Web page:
Mazda’s CX3 hits Thailand. An owner’s impression

1
1427

Jan Abbink is a motoring enthusiast who lives here in Pattaya, and became the first person to purchase the new Mazda CX-3. He recorded his first impressions, beginning with what Mazda calls the HMI (Human Machine Interface – Artificial Intelligence).

Our new Mazda CX-3 comes with a handbook the size of the Holy Bible.

Unfortunately (in particular) for me it is in Thai – they have promised us an English one as soon as it is available. Now as you all know I am in many ways still living in the previous century. I only bought my first smart phone a few months ago and on many occasions I have been tempted to throw it against the wall!

Mazda CX-3.Mazda CX-3.

The Mazda 2.0 S comes with quite a few gadgets that I had to get acquainted with.

Now let’s start with what Mazda calls HMI (Human Machine Interface) aka MZD Connect – which consists of the Center Display, Center Command and Active Driving Display.

I’ll mention the negatives first.

1) Keyless entry. When power door locks (central locking) were introduced on most cars in late 80’s this was a blessing indeed – not only for convenience but also for the safety aspect. Next came the remote control – I could also live with that but even today on my BMW 7 series I prefer to use the key because it is not so bulky in your pocket – is that a key in your pocket or are you just happy to see me?

Okay I managed to get in the car and started it. But why is the start button on the other side of the steering wheel? Not very logical. I drove the car from the rear carport to the front of the house, put the gear in P and the handbrake on and turned off the car. I had forgotten to check something on the display but everything was already off. Pressed the start button – nothing happened… Oh yes foot on the brake! But why? The car is not in drive so why have to put the foot on the brake? I’ve also heard of cases that people have left someone else to drive with the car but walked off with the “key” in their pocket – imagine what happened next…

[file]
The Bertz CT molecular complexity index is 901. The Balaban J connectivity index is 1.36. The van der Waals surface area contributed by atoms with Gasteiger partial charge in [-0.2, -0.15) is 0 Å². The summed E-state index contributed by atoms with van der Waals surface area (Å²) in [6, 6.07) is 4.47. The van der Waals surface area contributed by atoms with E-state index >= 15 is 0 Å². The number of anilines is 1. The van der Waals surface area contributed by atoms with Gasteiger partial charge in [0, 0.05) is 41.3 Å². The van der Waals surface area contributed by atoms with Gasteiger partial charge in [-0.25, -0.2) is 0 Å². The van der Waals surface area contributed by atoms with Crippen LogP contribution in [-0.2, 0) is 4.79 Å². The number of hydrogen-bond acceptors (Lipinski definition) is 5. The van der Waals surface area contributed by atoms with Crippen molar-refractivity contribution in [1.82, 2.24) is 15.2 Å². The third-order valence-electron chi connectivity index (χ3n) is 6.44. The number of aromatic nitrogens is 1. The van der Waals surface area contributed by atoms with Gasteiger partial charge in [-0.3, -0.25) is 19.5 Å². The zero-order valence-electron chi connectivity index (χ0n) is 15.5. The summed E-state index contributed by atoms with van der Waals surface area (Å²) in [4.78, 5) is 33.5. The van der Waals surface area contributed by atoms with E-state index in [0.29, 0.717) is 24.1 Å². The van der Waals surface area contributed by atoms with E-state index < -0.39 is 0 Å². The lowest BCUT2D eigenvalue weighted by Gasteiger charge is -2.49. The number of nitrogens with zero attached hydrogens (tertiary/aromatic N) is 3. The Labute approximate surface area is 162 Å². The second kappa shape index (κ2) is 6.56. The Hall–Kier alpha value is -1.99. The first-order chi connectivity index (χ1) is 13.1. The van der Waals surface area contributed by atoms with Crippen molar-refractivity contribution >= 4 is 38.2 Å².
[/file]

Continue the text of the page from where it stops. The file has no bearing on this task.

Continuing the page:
2) I – STOP. Another “useless” feature is the Idling Stop System, which you can turn off but every time you start it seems to reset to the on position. Yesterday it caught me by surprise as it decided to stop just when the lights turn green. And I can’t imagine that all this restarting won’t affect the life of the starter motor.

3) Active Driving Display, The speedometer has been replaced by a rev-counter (RPM) which does add to the “sporty” image of the car (I remember fitting a rev-counter on my very first car – a BMW 1602). There is a small digital speed display in the bottom right corner. As some short people may not be able to see it they have come up with this ADD display – which is basically a flimsy piece of transparent plastic that comes up above the dash on which the speed is projected. You need to go to Central Command if you want to adjust the angle. Cumbersome – they should have found a more practical solution.

Now for some positives:

1) Automatic (LED) lights. Great feature – should be made compulsory on all cars here in Thailand!

2) Automatic windscreen wipers. Drove through some light and heavy rain yesterday afternoon and it performed very well.

3) Center display featuring navigation, rear view camera, audio, visual, etc. Thank God they set it to English and so far I’ve found it quite easy to work through the menu with the central commander knob – wish I would have such a feature on my Smartphone as touch screens just don’t agree with me.